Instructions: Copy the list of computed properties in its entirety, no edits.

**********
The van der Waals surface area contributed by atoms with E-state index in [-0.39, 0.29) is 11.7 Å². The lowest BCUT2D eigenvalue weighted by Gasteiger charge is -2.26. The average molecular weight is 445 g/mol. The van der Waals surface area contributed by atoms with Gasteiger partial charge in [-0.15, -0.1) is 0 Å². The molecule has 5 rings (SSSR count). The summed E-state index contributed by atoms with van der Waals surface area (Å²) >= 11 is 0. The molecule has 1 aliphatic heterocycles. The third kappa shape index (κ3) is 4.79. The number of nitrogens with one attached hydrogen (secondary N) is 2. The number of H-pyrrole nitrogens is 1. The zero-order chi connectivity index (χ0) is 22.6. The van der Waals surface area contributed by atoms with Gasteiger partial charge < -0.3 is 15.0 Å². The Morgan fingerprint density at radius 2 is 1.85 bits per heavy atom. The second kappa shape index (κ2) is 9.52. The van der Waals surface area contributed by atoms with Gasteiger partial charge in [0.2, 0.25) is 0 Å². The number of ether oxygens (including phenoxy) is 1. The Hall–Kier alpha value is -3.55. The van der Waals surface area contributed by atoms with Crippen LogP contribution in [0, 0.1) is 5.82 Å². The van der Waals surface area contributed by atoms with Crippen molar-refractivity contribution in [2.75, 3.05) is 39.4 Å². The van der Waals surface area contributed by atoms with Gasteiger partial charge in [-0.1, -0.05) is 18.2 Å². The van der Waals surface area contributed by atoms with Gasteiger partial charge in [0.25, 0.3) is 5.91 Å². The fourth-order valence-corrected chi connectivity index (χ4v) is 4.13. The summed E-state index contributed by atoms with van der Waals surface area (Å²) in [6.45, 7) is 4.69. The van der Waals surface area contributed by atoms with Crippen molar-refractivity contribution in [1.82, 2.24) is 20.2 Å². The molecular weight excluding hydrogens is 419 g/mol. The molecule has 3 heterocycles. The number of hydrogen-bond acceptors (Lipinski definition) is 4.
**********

The van der Waals surface area contributed by atoms with E-state index in [-0.39, 0.29) is 11.7 Å². The lowest BCUT2D eigenvalue weighted by Gasteiger charge is -2.26. The average molecular weight is 445 g/mol. The van der Waals surface area contributed by atoms with Gasteiger partial charge in [-0.15, -0.1) is 0 Å². The molecule has 5 rings (SSSR count). The summed E-state index contributed by atoms with van der Waals surface area (Å²) >= 11 is 0. The molecule has 1 aliphatic heterocycles. The third kappa shape index (κ3) is 4.79. The number of nitrogens with one attached hydrogen (secondary N) is 2. The number of H-pyrrole nitrogens is 1. The zero-order chi connectivity index (χ0) is 22.6. The van der Waals surface area contributed by atoms with Gasteiger partial charge < -0.3 is 15.0 Å². The Morgan fingerprint density at radius 2 is 1.85 bits per heavy atom. The second kappa shape index (κ2) is 9.52. The van der Waals surface area contributed by atoms with Gasteiger partial charge in [0.2, 0.25) is 0 Å². The number of ether oxygens (including phenoxy) is 1. The Hall–Kier alpha value is -3.55. The van der Waals surface area contributed by atoms with Crippen LogP contribution in [0, 0.1) is 5.82 Å². The van der Waals surface area contributed by atoms with Crippen molar-refractivity contribution in [2.75, 3.05) is 39.4 Å². The van der Waals surface area contributed by atoms with Gasteiger partial charge in [-0.1, -0.05) is 18.2 Å². The van der Waals surface area contributed by atoms with Gasteiger partial charge in [0.25, 0.3) is 5.91 Å². The fourth-order valence-corrected chi connectivity index (χ4v) is 4.13. The summed E-state index contributed by atoms with van der Waals surface area (Å²) in [6.45, 7) is 4.69. The van der Waals surface area contributed by atoms with Crippen molar-refractivity contribution in [1.82, 2.24) is 20.2 Å². The molecular weight excluding hydrogens is 419 g/mol. The molecule has 3 heterocycles. The number of hydrogen-bond acceptors (Lipinski definition) is 4.